Within a couple of hours, however, the seams start showing. The main games of the franchise always depended on a narrative push to progress from mission to mission. While the levels have generally always been somewhat open – though nowhere near what is present here – each Metal Gear Solid game had a clear sense of progression from objective to objective driven by its immense narrative. Metal Gear Solid V, however, completely ignores that design. Each mission is selected and launched by the player, and there are more side-quests than story missions with actual plot. This seemingly benign design choice is actually devastating to the Metal Gear experience; all sense of urgency is lost when you pick and choose when to take on the story missions. Atop this, the overwhelming emphasis on side-quests seems to have influenced the design of many story missions, which for the most part are effectively no different except for a cinematic cut-scene here and there. There are also missions, however, that hit all the right notes in narrative intensity and gameplay – challenging your understanding of what video games can do to address very real and very painful problems like torture and child soldiers. That, however, simply highlights the vast gulf between the high and low points of Metal Gear Solid V.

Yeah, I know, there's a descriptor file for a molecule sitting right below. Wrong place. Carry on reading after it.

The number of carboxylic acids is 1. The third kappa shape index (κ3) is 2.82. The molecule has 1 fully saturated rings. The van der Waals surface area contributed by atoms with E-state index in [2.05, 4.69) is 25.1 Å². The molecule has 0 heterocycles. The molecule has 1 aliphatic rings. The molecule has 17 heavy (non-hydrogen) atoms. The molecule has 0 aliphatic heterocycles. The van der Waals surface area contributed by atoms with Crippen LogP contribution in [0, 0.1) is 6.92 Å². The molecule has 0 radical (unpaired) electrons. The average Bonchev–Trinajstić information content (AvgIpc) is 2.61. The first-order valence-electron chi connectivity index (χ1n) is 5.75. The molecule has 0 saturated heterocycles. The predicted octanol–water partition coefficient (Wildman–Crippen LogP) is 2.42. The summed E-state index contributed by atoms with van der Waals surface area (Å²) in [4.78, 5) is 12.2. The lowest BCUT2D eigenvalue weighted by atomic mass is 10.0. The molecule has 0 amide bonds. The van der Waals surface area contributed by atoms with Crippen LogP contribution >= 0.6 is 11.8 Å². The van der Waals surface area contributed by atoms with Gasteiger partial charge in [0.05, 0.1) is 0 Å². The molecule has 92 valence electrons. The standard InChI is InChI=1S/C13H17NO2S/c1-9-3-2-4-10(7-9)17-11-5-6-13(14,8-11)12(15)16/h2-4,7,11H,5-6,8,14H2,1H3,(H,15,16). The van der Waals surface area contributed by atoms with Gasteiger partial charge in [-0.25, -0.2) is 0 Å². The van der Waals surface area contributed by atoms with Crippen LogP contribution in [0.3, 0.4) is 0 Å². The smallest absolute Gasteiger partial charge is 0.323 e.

These design choices are made worse by the carrot-on-a-stick design of items. The game promises dozens of weapons and pieces of gear that allow you to fully realize the open-world potential for stealth-action. However, after unlocking the first few sets of items – which are admittedly all you need – the other items require intense levels of grinding for items and obscene waiting times measured in real-life minutes spent in game. This, combined with options to use real money to purchase items that can exponentially speed up these processes is an insult. You are promised choice, given as much as is needed to play the game, but then cutoff from the rest behind unreasonable demands for time and money.
I am not reviewing Metal Gear Solid V here. In fact I don’t want to. This is still my favorite gaming franchise, and many parts of Metal Gear Solid V make it one of my favorite games in the series and in video game history as well. Because of that, I am extremely biased. I also have to recognize that a long series of design decisions was made that intentionally handicapped a game that could have been the best in the franchise, and a legendary game in the industry’s history. This is a game I thoroughly enjoy, a game I will continue playing, and it is also game I cannot easily recommend. The level of dissonance between what I experience and what I expect others to experience reveals how easily a small set of poor decisions can blemish an otherwise stellar game. My expectation for Hideo Kojima’s future works are probably higher than for anyone else in the industry; he has shown the capacity for genius design, now he can show it off free from the Metal Gear franchise and Konami.